Personal Investor: 3 ways to make tax season a family affair
Some taxpayers will go to the ends of the Earth to save a few bucks when the best tax breaks are right at the dinner table.
As the April 30 personal income tax filing deadline draws near, it’s important to know that including family members in your tax strategy can significantly lower an overall household income tax bill.
Vancouver-based BlueShore Financial suggests three ways to save money by making tax planning a family affair.
1. Share non-refundable tax credits: The federal government has recently eliminated tax credits such as the children’s fitness credit, the children’s arts credit, and education and textbook credits. That makes it even more important to use the credits that do exist wisely. However, the trouble with non-refundable tax credits is that unused credits become worthless. Fortunately, certain excess credits can be transferred to other family members, such as claiming age amount, pension income amount, disability amount, tuition amount and spouse or common-law partner amount.
2. Pool expenses: Some expenses can be combined and claimed by you or your spouse to generate greater tax savings, such as the charitable donations tax credit and the medical expenses tax credit. It’s also easy to overlook how some provincial credits can piggyback on federal ones, including the age amount medical expenses credit and tuition amount.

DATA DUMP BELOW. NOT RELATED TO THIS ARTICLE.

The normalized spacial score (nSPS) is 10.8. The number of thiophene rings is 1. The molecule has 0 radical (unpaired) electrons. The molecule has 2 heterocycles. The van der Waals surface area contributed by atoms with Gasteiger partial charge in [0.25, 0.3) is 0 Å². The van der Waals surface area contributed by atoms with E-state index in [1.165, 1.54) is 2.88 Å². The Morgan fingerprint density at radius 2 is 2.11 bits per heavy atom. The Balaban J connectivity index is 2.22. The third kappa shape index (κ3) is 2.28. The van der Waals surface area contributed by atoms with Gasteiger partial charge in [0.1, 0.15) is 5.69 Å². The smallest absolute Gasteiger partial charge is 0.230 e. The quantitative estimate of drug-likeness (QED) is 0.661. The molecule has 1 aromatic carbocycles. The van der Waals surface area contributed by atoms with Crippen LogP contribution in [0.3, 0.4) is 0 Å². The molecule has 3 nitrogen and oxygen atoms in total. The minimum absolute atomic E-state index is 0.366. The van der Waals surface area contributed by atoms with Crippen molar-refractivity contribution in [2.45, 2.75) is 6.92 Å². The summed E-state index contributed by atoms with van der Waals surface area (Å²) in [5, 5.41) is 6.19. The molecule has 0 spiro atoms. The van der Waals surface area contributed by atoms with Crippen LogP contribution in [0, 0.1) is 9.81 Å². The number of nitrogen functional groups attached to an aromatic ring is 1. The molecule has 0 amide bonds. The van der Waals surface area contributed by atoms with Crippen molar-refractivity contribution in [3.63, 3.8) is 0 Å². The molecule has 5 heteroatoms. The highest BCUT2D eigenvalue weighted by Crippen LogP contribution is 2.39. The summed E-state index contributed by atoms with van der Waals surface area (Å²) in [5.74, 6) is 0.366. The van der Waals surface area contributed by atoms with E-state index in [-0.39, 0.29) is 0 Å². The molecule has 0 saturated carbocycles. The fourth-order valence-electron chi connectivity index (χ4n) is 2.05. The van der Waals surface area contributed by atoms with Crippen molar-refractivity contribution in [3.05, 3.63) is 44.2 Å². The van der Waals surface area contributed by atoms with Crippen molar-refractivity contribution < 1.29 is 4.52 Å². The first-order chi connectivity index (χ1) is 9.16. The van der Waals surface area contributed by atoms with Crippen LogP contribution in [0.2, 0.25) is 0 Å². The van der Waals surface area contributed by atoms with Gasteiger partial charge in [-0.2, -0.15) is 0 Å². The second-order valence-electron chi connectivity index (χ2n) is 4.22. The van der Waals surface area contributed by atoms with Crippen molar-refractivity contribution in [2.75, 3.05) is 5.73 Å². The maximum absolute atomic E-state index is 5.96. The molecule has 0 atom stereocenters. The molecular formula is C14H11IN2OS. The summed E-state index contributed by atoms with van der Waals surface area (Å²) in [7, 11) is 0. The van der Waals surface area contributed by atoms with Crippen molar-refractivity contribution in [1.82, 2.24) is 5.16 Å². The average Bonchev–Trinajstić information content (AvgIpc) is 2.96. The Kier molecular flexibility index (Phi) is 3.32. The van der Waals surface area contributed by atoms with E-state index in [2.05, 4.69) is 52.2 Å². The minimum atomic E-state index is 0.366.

3. Equalize income between spouses: When you balance you and your spouse’s incomes, it can reduce the collective tax bill and make it less likely income-tested tax credits and government entitlements like Old Age Security (OAS) get reduced. Sharing pension income, contributing to a spousal RRSP, helping to grow your partner’s TFSA, claiming your spouse’s dividend income and having the higher-income spouse pay expenses are all tax-friendly strategies.